Iron: Why Many Women Need to Supplement

Posted by on Aug 29, 2017

Fatigue is the most common complaint doctors see in their office. The causes of low energy are numerous, and often there isn’t a single culprit. However, in women of reproductive age, low iron can be a common cause of or contributing factor to low energy. Many of my patients have been told to supplement iron in the past, but they haven’t been told why or for how long. Let’s explore the subject.   When considering any nutrient in the body, we have to think about 3 factors: how much of it are we taking in (diet or supplement), how much of it is getting absorbed in our digestive system, and how much are we losing. With iron, we know that menstruating women are losing it every month during their period. Women with heavy periods are certainly at risk for iron deficiency and anemia, but even a normal period over time can deplete our iron stores. Regular bleeding can make maintaining iron levels an uphill battle.   Iron intake can also be an issue for women depending on dietary preferences. Iron is highest and most absorbable in animal foods, particularly liver (not exactly a dietary staple). Red meat, dark poultry meats, and shellfish are other good animal sources, although many women restrict these foods for ethical or health reasons. Vegetarian iron rich foods include dark leafy greens, nuts and seeds, legumes, dark chocolate, blackstrap molasses, and fortified grains. However, plant sources of iron can be challenging for our digestive system to absorb.   Iron is a finicky nutrient. It needs certain things to support its absorption, and its absorption can be blocked by common nutrients. To support iron absorption (particularly the harder-to-absorb non-heme iron in plant foods), it is important to have plenty of acid present. Our stomach produces acid when we eat in a relaxed and mindful fashion; eating on-the-go or while stressed can prevent adequate stomach acid. Adding acidity to food (i.e. a squeeze of lemon juice to sautéed kale) can be helpful. Iron supplements generally address this by adding vitamin C (ascorbic acid).   The two peskiest iron inhibitors are calcium and phytic acid. If you are eating a calcium-rich meal (such as one with lots of dairy foods), this is not the ideal time to emphasize iron-rich foods. Same thing goes for supplements; don’t take your calcium and iron supplements together.   Phytic acid is fairly ubiquitous in plant foods and less well-known. You’ll find it in nuts, beans, whole grains, tofu, and more (in other words, healthful foods you are encouraged to eat). It may not be possible to limit or avoid phytic acid in iron-rich meals, so the best that can be done is...

Read More

Understanding SNP’s Using I Love Lucy

Posted by on Aug 2, 2017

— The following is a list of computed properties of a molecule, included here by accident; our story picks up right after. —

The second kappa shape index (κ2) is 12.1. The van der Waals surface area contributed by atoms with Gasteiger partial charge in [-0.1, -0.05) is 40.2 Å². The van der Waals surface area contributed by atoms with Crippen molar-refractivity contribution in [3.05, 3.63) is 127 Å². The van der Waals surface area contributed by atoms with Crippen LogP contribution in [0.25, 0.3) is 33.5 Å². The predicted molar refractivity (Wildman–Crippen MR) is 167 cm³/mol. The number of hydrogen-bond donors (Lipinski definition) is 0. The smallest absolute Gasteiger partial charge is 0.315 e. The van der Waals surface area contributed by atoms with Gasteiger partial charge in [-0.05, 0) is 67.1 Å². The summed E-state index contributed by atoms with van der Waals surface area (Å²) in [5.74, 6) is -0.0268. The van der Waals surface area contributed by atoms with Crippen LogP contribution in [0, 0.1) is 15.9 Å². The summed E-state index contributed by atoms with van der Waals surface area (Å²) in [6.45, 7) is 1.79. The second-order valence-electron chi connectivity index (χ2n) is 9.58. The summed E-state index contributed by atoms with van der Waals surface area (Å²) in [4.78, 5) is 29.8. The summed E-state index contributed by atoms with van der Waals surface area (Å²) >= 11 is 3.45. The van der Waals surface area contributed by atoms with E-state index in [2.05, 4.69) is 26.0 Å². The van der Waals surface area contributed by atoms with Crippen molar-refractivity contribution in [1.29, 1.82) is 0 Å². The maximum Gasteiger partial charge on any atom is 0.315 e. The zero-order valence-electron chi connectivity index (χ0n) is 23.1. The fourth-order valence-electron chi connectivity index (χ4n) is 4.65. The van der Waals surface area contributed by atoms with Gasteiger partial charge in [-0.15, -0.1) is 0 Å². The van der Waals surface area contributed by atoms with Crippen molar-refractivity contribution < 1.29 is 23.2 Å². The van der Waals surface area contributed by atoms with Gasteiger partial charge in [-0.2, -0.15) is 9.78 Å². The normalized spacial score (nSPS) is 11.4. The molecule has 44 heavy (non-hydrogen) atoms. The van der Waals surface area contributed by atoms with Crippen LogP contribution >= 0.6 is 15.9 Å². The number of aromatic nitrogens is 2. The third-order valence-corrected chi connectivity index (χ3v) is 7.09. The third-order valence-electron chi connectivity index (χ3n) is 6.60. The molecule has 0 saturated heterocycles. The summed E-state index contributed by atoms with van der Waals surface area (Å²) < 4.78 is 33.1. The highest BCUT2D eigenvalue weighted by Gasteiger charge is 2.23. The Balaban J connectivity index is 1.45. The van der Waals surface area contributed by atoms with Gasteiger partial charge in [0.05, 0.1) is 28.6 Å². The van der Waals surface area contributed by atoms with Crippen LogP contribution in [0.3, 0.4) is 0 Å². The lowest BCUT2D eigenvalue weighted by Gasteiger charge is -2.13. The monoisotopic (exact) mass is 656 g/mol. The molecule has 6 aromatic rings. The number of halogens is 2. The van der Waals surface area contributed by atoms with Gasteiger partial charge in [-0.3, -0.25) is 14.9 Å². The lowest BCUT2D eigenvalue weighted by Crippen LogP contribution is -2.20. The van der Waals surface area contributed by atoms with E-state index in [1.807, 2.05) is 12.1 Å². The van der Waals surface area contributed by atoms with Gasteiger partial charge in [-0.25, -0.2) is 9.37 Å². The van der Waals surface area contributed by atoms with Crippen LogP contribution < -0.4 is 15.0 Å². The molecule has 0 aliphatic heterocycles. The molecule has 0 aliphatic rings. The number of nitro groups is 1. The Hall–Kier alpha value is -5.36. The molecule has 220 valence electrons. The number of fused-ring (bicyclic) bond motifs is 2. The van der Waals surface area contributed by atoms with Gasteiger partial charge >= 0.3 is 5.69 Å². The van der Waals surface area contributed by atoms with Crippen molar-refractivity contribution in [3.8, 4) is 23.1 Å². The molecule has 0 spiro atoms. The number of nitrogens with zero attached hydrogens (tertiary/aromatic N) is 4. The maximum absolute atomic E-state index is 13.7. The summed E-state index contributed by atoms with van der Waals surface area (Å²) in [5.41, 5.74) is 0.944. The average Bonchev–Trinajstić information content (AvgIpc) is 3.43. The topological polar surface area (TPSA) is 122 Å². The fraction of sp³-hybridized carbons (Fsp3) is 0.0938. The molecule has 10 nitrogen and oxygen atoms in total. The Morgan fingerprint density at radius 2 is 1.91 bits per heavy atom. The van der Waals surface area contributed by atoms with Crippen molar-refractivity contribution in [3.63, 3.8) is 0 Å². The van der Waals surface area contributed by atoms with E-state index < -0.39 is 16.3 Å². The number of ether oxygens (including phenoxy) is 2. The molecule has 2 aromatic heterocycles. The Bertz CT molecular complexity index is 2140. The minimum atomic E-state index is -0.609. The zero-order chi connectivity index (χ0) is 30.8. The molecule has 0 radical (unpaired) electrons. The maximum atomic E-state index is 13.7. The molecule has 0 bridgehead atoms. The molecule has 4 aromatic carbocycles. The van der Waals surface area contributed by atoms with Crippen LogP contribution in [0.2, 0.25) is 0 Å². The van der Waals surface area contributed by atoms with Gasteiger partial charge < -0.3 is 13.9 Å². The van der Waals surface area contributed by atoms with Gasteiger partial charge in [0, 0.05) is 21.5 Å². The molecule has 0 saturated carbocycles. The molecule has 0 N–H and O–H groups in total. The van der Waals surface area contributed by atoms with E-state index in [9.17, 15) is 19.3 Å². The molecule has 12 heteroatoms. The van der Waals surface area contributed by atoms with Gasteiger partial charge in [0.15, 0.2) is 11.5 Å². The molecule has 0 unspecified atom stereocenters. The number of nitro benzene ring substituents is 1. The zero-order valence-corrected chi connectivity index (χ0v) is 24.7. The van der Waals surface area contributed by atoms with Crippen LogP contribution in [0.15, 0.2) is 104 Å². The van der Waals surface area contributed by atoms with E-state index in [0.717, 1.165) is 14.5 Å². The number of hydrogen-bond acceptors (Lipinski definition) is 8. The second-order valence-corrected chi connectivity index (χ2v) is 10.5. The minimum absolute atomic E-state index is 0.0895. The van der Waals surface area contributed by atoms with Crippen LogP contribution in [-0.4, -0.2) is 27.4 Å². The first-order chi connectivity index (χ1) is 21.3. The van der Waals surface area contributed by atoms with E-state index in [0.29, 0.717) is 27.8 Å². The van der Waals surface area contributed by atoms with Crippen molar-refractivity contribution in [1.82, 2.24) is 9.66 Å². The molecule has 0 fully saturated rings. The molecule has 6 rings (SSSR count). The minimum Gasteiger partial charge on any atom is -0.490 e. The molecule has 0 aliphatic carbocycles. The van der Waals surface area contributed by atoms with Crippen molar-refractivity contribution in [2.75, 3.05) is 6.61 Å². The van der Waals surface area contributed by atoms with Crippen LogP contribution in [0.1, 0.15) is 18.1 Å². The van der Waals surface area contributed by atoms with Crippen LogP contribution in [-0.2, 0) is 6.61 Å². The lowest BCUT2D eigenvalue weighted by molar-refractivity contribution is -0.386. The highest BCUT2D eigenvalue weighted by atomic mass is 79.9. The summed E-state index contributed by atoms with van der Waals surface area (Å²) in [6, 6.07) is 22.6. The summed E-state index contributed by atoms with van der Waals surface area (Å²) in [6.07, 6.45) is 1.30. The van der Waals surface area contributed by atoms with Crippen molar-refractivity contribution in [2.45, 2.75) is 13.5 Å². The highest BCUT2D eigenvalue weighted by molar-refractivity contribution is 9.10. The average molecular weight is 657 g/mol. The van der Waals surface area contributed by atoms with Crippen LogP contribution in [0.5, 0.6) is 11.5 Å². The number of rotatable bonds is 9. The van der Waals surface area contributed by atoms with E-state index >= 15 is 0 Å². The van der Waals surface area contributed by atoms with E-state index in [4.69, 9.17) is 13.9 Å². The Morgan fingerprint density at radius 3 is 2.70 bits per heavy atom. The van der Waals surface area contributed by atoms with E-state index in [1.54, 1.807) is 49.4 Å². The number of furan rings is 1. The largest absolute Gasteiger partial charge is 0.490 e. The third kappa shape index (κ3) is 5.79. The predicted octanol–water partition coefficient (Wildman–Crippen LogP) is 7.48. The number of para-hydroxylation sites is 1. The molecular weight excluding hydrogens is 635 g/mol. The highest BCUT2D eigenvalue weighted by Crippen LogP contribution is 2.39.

One of the major challenges in my practice is relaying information about single nucleotide polymorphisms (SNPs) in a way that’s accessible and empowering for my patients. The acronyms alone make it daunting to approach: MTHFR, COMT, MAO, VDR, UGH (okay, that last one was mine). Genomic medicine can be a powerful tool for improving and optimizing health, so with that in mind, let’s try to decode the alphabet soup. My favorite analogy for explaining SNPs comes from an episode of I Love Lucy called “Job Switching.” In the famous episode, Lucy and Ethel get jobs on a factory line wrapping chocolates. Being amateurs, they can’t quite keep up with the pace of the conveyer belt. As chocolates slip past and they grow increasingly desperate to keep up, the ladies begin shoving chocolates in their mouths, down their shirts, and everywhere else to prevent unwrapped chocolates from continuing down the line to the next worker. It’s slapstick at its best, and also provides a helpful mental image. Molecules are made and used by every cell in our body to drive every bodily function (metabolism, digestion, hormone signaling, etc.). Each molecule is made from precursors by a series of enzymes. Molecules are like the chocolates, starting as raw ingredients that step-by-step get turned into the packaged final product. Enzymes are like the factory workers, each one doing a small step in the assembly line over and over. SNPs are genetic glitches that make our enzymes slower and clumsier, like Lucy and Ethel. When one enzyme is inefficient, it prevents the assembly line from running quickly and smoothly. Fewer final products are produced, and more half-finished intermediates persist (stuffed in our enzymes’ blouses). The problem can be made worse by inappropriate supplementation. For example, people with the MTHFR SNP are less efficient at activating their B vitamins (particularly folic acid and B12) for energy, DNA production, and many other important functions. Supplementing these individuals with B vitamins in their inactive state is like speeding up the conveyer belt on Lucy and Ethel; not only will there not be more finished molecules, but there will be more half-finished intermediates lying around. Does having a SNP mean someone is forever doomed to taking a specific (and often costly) supplement? Not at all! Lucy and Ethel were fine at their job when the conveyer belt moved at a pace they could handle, and the same is true for our inefficient enzymes. If we reduce the burden on the enzymes by eating clean foods, breathing fresh air, exercising, reducing stress, and sleeping well, then often temporary supplementation is all that’s needed until the system works more harmoniously. It’s also important not to look at SNPs...